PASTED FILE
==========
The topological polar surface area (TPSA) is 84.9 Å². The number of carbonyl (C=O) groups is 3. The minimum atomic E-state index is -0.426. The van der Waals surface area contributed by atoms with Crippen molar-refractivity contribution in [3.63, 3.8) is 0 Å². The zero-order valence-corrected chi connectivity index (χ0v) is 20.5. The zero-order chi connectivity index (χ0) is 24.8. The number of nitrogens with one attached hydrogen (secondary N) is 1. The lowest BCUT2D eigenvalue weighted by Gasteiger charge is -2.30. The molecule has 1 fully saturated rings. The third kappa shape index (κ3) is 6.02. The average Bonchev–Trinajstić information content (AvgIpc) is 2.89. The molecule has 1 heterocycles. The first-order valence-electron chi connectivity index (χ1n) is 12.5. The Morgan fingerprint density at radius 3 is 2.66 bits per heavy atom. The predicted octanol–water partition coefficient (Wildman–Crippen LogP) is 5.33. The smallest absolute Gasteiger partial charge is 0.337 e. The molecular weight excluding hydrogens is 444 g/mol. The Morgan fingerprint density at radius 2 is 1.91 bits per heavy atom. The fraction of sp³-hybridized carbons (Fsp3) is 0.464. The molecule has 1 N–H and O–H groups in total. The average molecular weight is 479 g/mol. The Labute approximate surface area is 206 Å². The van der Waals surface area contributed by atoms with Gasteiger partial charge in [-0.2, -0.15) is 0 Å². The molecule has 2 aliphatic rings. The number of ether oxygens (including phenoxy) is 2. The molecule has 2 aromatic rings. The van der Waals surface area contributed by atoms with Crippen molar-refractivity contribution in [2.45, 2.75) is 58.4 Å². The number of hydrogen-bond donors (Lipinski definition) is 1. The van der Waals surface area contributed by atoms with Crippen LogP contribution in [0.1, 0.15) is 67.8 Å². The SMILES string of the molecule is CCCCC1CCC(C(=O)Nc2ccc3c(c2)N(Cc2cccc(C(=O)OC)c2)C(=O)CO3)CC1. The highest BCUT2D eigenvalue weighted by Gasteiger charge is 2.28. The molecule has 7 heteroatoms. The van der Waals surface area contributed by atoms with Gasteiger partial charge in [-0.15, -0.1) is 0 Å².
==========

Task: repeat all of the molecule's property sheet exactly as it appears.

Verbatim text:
The topological polar surface area (TPSA) is 84.9 Å². The number of carbonyl (C=O) groups is 3. The minimum atomic E-state index is -0.426. The van der Waals surface area contributed by atoms with Crippen molar-refractivity contribution in [3.63, 3.8) is 0 Å². The zero-order valence-corrected chi connectivity index (χ0v) is 20.5. The zero-order chi connectivity index (χ0) is 24.8. The number of nitrogens with one attached hydrogen (secondary N) is 1. The lowest BCUT2D eigenvalue weighted by Gasteiger charge is -2.30. The molecule has 1 fully saturated rings. The third kappa shape index (κ3) is 6.02. The average Bonchev–Trinajstić information content (AvgIpc) is 2.89. The molecule has 1 heterocycles. The first-order valence-electron chi connectivity index (χ1n) is 12.5. The Morgan fingerprint density at radius 3 is 2.66 bits per heavy atom. The predicted octanol–water partition coefficient (Wildman–Crippen LogP) is 5.33. The smallest absolute Gasteiger partial charge is 0.337 e. The molecular weight excluding hydrogens is 444 g/mol. The Morgan fingerprint density at radius 2 is 1.91 bits per heavy atom. The fraction of sp³-hybridized carbons (Fsp3) is 0.464. The molecule has 1 N–H and O–H groups in total. The average molecular weight is 479 g/mol. The Labute approximate surface area is 206 Å². The van der Waals surface area contributed by atoms with Gasteiger partial charge in [-0.2, -0.15) is 0 Å². The molecule has 2 aliphatic rings. The number of ether oxygens (including phenoxy) is 2. The molecule has 2 aromatic rings. The van der Waals surface area contributed by atoms with Crippen molar-refractivity contribution in [2.45, 2.75) is 58.4 Å². The number of hydrogen-bond donors (Lipinski definition) is 1. The van der Waals surface area contributed by atoms with Crippen LogP contribution in [0.1, 0.15) is 67.8 Å². The SMILES string of the molecule is CCCCC1CCC(C(=O)Nc2ccc3c(c2)N(Cc2cccc(C(=O)OC)c2)C(=O)CO3)CC1. The highest BCUT2D eigenvalue weighted by Gasteiger charge is 2.28. The molecule has 7 heteroatoms. The van der Waals surface area contributed by atoms with Gasteiger partial charge in [-0.15, -0.1) is 0 Å².